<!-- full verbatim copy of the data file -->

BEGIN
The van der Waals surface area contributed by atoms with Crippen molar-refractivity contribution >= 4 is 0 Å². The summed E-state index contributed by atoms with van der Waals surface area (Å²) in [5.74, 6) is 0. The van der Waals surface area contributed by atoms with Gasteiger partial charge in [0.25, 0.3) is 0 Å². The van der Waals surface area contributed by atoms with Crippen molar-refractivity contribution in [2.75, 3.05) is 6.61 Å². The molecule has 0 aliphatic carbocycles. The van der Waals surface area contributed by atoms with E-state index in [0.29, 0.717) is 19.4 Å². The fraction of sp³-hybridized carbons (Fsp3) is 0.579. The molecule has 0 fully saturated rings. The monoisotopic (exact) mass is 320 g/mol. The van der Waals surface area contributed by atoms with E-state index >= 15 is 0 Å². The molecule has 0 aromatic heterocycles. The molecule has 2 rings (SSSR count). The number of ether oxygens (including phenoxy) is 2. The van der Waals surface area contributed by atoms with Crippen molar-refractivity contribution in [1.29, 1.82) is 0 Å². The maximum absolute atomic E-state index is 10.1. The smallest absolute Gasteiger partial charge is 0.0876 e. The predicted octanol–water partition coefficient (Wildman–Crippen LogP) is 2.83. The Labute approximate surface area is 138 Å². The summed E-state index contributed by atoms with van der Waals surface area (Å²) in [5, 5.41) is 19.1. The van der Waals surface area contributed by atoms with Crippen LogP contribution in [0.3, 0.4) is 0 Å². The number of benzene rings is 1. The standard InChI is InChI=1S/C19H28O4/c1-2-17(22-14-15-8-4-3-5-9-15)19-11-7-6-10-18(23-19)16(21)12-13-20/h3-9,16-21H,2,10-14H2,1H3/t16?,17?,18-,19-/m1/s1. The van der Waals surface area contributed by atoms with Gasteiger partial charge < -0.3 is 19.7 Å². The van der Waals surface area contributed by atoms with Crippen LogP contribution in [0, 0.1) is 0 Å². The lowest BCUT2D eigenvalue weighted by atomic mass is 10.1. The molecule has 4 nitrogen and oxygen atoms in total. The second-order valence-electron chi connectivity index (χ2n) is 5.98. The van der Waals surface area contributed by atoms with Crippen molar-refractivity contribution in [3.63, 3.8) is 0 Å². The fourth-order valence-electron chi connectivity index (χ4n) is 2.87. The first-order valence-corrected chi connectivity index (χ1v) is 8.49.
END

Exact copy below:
The van der Waals surface area contributed by atoms with Crippen molar-refractivity contribution >= 4 is 0 Å². The summed E-state index contributed by atoms with van der Waals surface area (Å²) in [5.74, 6) is 0. The van der Waals surface area contributed by atoms with Gasteiger partial charge in [0.25, 0.3) is 0 Å². The van der Waals surface area contributed by atoms with Crippen molar-refractivity contribution in [2.75, 3.05) is 6.61 Å². The molecule has 0 aliphatic carbocycles. The van der Waals surface area contributed by atoms with E-state index in [0.29, 0.717) is 19.4 Å². The fraction of sp³-hybridized carbons (Fsp3) is 0.579. The molecule has 0 fully saturated rings. The monoisotopic (exact) mass is 320 g/mol. The van der Waals surface area contributed by atoms with E-state index >= 15 is 0 Å². The molecule has 0 aromatic heterocycles. The molecule has 2 rings (SSSR count). The number of ether oxygens (including phenoxy) is 2. The van der Waals surface area contributed by atoms with Crippen molar-refractivity contribution in [1.29, 1.82) is 0 Å². The maximum absolute atomic E-state index is 10.1. The smallest absolute Gasteiger partial charge is 0.0876 e. The predicted octanol–water partition coefficient (Wildman–Crippen LogP) is 2.83. The Labute approximate surface area is 138 Å². The summed E-state index contributed by atoms with van der Waals surface area (Å²) in [5, 5.41) is 19.1. The van der Waals surface area contributed by atoms with Crippen LogP contribution in [0.3, 0.4) is 0 Å². The number of benzene rings is 1. The standard InChI is InChI=1S/C19H28O4/c1-2-17(22-14-15-8-4-3-5-9-15)19-11-7-6-10-18(23-19)16(21)12-13-20/h3-9,16-21H,2,10-14H2,1H3/t16?,17?,18-,19-/m1/s1. The van der Waals surface area contributed by atoms with Gasteiger partial charge < -0.3 is 19.7 Å². The van der Waals surface area contributed by atoms with Crippen LogP contribution in [0, 0.1) is 0 Å². The lowest BCUT2D eigenvalue weighted by atomic mass is 10.1. The molecule has 4 nitrogen and oxygen atoms in total. The second-order valence-electron chi connectivity index (χ2n) is 5.98. The van der Waals surface area contributed by atoms with Crippen molar-refractivity contribution in [3.63, 3.8) is 0 Å². The fourth-order valence-electron chi connectivity index (χ4n) is 2.87. The first-order valence-corrected chi connectivity index (χ1v) is 8.49.